Nb. Our comment from the 11/02/20
Well last week had it all in the FTSE, and perhaps we should have calculated the ratios during it, as the changes in the above ratio table are significant, and now we will never know when they occurred.
We left this index with a decent cushion above R1 at 5750, with R2 at 5700 backing it up.
Monday was OK, even hinting at getting back to its zone, but Tuesday was another matter entirely.
It had a solid test of R1 with the intraday low (at that time) of 5755.96, rallied back above 5800, but then, and don’t forget Wall St. had lost 650.19 that Mon, so in this context the rally was impressive, it then went back for strike 3 at R1.
This time 5750 didn’t hold out, no real surprise, but at least it held above R2.
Then, exactly the same as the week before, this madness that the open is the previous day’s close, meant that officially the market opened at 5728.99, but in reality, it was more like 5662.
So, the next ratio level was R3 at 5600, which the market hit very early on, then rallied back up to 5655, followed by a steady decline back down to 5600, when the Street again cast its black shadow, Wednesday being the day it lost 943.24.
Actually, it proved quite remarkable that the FTSE has even managed to stay in touch with 5600, considering, which held true for the remainder of the week too.
Furthermore, if the market was clear and transparent, and allowed to fall or rise towards the ratio levels, rather than leapfrogging them courtesy of the opening or closing auction, then would these falls have been so severe?
Probably not we believe, as R2 would have provided a decent support level had it been allowed to, and therefore might have helped alleviate the 100-points between it and R3, rather than see it freefall in one day, down to this, the next support level.
Although, this perhaps may be by design, who knows?
Nevertheless, the ratio levels have now changed, and the FTSE is now stuck in its R2 ratio bandwidth.
The top of this is now 5700, while the bottom is 5450.
5600 should now only be influential by way of remembrance of what it once was.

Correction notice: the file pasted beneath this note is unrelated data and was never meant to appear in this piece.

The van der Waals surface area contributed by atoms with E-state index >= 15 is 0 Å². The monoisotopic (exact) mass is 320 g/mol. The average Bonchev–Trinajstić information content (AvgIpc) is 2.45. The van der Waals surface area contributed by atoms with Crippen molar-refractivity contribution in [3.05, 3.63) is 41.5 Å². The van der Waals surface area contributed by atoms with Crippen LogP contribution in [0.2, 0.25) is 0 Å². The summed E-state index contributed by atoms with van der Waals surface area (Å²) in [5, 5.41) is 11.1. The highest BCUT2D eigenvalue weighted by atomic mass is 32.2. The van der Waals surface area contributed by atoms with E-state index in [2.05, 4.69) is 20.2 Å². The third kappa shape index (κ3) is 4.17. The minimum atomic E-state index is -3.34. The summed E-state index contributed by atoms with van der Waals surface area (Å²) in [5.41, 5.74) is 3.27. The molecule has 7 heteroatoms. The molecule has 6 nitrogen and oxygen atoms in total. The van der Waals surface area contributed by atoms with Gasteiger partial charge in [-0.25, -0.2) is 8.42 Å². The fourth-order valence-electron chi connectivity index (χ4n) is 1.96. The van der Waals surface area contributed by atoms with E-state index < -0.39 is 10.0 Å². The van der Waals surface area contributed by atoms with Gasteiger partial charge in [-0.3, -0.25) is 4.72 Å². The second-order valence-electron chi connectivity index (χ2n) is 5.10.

But, moving around in R2 ratio, should not be a comfortable experience, so, despite there being three weeks left, getting out of here should be the markets immediate goal.
In another significant change, above R2 it is now all Y ratio, which makes 5700 a very significant level.
And the way it’s going, this could easily drop to 5650.
The final significant change, is the zone, which has moved down, never good, to 5900-6000.
However, this could have happened anytime last week, so probably already discounted, and anyway, it does actually mean it is a slightly easier target to achieve for the expiry.
The problem is, that this market is now stuck in a bandwidth that is 250-points wide, with the only saving grace being, that the ratio above it are lower than those below it despite them all being R2.
The good news is, that if it can get above 5700 (potentially 5650) then it is plain sailing all the way back up to 6000.
Either way, it’s going to continue to be fascinating.
As a final dig, in Friday’s closing auction, the market hit a high of 5600, so, why, if this is the “official” close, does not the high (or low) in this period be counted as the “official” level for that day’s data? Shouldn’t be allowed to have it all ways we humbly suggest.
Range: 5450 to 5700
Nb. Our comment on 11/09/20
Like a scalded cat no less.
As we said, meandering around in R2 would not be a comfortable experience, and its immediate goal should be to get out of it.
It didn’t quite make it last Monday, but the FTSE did however close just above the other level we mentioned, 5650.
Tuesday saw it explode back above 5700, and right back into the Y ratios.
Once back into the Y ratio we did also say their zone should be “plain sailing”, so we were glad to see it close just above the bottom boundary on Thursday.
The one surprise we had was, especially after all the hard work getting there, was how easily this bottom boundary conceded on Friday.
And then, the absolute meal the market made of getting back above it, only succeeding after many attempts, and then not until the early afternoon.
Obviously, we would now expect it to push on and have a go at its upper boundary.
However, the caveat here, is keep a wary eye on the US, as the SPX is now battling Y2, with the R ratios now not far ahead, so it may not get a helping hand as much as it has from across the pond.
But there is still two weeks to go, so although we would be more than happy to see this index remain zone-bound for the remainder of this expiry, we don’t think this will be rather likely.
So, just watch for the relevant ratio levels, while noting where the SPX is in relation to theirs, and act accordingly.
Also, please remember, that it is the mighty Dec expiry up next, and it is already a beast.
Range: 5900 to 6000
Type: On balance bearish